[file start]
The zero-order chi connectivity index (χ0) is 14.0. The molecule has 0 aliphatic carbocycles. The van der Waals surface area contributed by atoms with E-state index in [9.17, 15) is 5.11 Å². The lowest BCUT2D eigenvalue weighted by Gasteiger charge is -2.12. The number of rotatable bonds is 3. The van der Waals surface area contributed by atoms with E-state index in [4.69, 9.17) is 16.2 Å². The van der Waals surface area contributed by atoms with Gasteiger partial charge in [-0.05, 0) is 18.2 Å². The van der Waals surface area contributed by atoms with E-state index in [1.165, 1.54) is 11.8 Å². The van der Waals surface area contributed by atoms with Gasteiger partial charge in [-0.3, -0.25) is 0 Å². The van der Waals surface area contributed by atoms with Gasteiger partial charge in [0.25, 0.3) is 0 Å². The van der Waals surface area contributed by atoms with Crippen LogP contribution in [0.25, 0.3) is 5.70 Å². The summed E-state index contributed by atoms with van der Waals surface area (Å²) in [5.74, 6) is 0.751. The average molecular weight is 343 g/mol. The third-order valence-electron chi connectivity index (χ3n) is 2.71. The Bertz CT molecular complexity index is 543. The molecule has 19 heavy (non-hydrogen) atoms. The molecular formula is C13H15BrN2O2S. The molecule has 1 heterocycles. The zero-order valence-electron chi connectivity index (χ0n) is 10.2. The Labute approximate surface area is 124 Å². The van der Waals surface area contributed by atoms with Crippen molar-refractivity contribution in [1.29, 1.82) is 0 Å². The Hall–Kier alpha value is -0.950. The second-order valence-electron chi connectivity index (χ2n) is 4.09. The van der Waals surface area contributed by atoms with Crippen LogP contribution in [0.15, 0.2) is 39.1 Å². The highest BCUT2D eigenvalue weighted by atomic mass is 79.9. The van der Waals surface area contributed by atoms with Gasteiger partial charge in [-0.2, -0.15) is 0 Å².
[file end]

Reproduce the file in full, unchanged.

The zero-order chi connectivity index (χ0) is 14.0. The molecule has 0 aliphatic carbocycles. The van der Waals surface area contributed by atoms with E-state index in [9.17, 15) is 5.11 Å². The lowest BCUT2D eigenvalue weighted by Gasteiger charge is -2.12. The number of rotatable bonds is 3. The van der Waals surface area contributed by atoms with E-state index in [4.69, 9.17) is 16.2 Å². The van der Waals surface area contributed by atoms with Gasteiger partial charge in [-0.05, 0) is 18.2 Å². The van der Waals surface area contributed by atoms with E-state index in [1.165, 1.54) is 11.8 Å². The van der Waals surface area contributed by atoms with Gasteiger partial charge in [-0.3, -0.25) is 0 Å². The van der Waals surface area contributed by atoms with Gasteiger partial charge in [0.25, 0.3) is 0 Å². The van der Waals surface area contributed by atoms with Crippen LogP contribution in [0.25, 0.3) is 5.70 Å². The summed E-state index contributed by atoms with van der Waals surface area (Å²) in [5.74, 6) is 0.751. The average molecular weight is 343 g/mol. The third-order valence-electron chi connectivity index (χ3n) is 2.71. The Bertz CT molecular complexity index is 543. The molecule has 19 heavy (non-hydrogen) atoms. The molecular formula is C13H15BrN2O2S. The molecule has 1 heterocycles. The zero-order valence-electron chi connectivity index (χ0n) is 10.2. The Labute approximate surface area is 124 Å². The van der Waals surface area contributed by atoms with Crippen molar-refractivity contribution in [1.29, 1.82) is 0 Å². The Hall–Kier alpha value is -0.950. The second-order valence-electron chi connectivity index (χ2n) is 4.09. The van der Waals surface area contributed by atoms with Crippen LogP contribution in [0.15, 0.2) is 39.1 Å². The highest BCUT2D eigenvalue weighted by atomic mass is 79.9. The van der Waals surface area contributed by atoms with Gasteiger partial charge in [-0.2, -0.15) is 0 Å².